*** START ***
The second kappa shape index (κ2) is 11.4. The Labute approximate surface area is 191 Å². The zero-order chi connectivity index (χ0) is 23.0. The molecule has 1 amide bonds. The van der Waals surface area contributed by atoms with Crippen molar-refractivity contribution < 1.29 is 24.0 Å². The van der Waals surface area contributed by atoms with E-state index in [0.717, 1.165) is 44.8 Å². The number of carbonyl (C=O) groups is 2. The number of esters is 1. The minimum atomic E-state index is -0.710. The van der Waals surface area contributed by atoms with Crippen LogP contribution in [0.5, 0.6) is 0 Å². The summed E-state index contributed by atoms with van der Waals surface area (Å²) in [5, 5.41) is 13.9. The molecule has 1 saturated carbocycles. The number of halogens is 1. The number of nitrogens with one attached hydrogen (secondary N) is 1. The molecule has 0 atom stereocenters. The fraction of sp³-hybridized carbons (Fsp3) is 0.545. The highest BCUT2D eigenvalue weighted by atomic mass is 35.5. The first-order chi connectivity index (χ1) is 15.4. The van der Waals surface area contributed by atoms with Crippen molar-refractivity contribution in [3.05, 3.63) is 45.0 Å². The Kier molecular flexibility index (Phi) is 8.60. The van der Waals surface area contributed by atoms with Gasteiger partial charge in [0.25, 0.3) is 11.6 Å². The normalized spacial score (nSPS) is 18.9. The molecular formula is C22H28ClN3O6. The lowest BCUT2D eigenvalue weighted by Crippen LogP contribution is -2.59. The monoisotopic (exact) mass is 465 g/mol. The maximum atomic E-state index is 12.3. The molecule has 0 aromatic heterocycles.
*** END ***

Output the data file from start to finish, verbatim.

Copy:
The second kappa shape index (κ2) is 11.4. The Labute approximate surface area is 191 Å². The zero-order chi connectivity index (χ0) is 23.0. The molecule has 1 amide bonds. The van der Waals surface area contributed by atoms with Crippen molar-refractivity contribution < 1.29 is 24.0 Å². The van der Waals surface area contributed by atoms with E-state index in [0.717, 1.165) is 44.8 Å². The number of carbonyl (C=O) groups is 2. The number of esters is 1. The minimum atomic E-state index is -0.710. The van der Waals surface area contributed by atoms with Crippen LogP contribution in [0.5, 0.6) is 0 Å². The summed E-state index contributed by atoms with van der Waals surface area (Å²) in [5, 5.41) is 13.9. The molecule has 1 saturated carbocycles. The number of halogens is 1. The number of nitrogens with one attached hydrogen (secondary N) is 1. The molecule has 0 atom stereocenters. The fraction of sp³-hybridized carbons (Fsp3) is 0.545. The highest BCUT2D eigenvalue weighted by atomic mass is 35.5. The first-order chi connectivity index (χ1) is 15.4. The van der Waals surface area contributed by atoms with Crippen molar-refractivity contribution in [3.05, 3.63) is 45.0 Å². The Kier molecular flexibility index (Phi) is 8.60. The van der Waals surface area contributed by atoms with Gasteiger partial charge in [0.25, 0.3) is 11.6 Å². The normalized spacial score (nSPS) is 18.9. The molecular formula is C22H28ClN3O6. The lowest BCUT2D eigenvalue weighted by Crippen LogP contribution is -2.59. The monoisotopic (exact) mass is 465 g/mol. The maximum atomic E-state index is 12.3. The molecule has 0 aromatic heterocycles.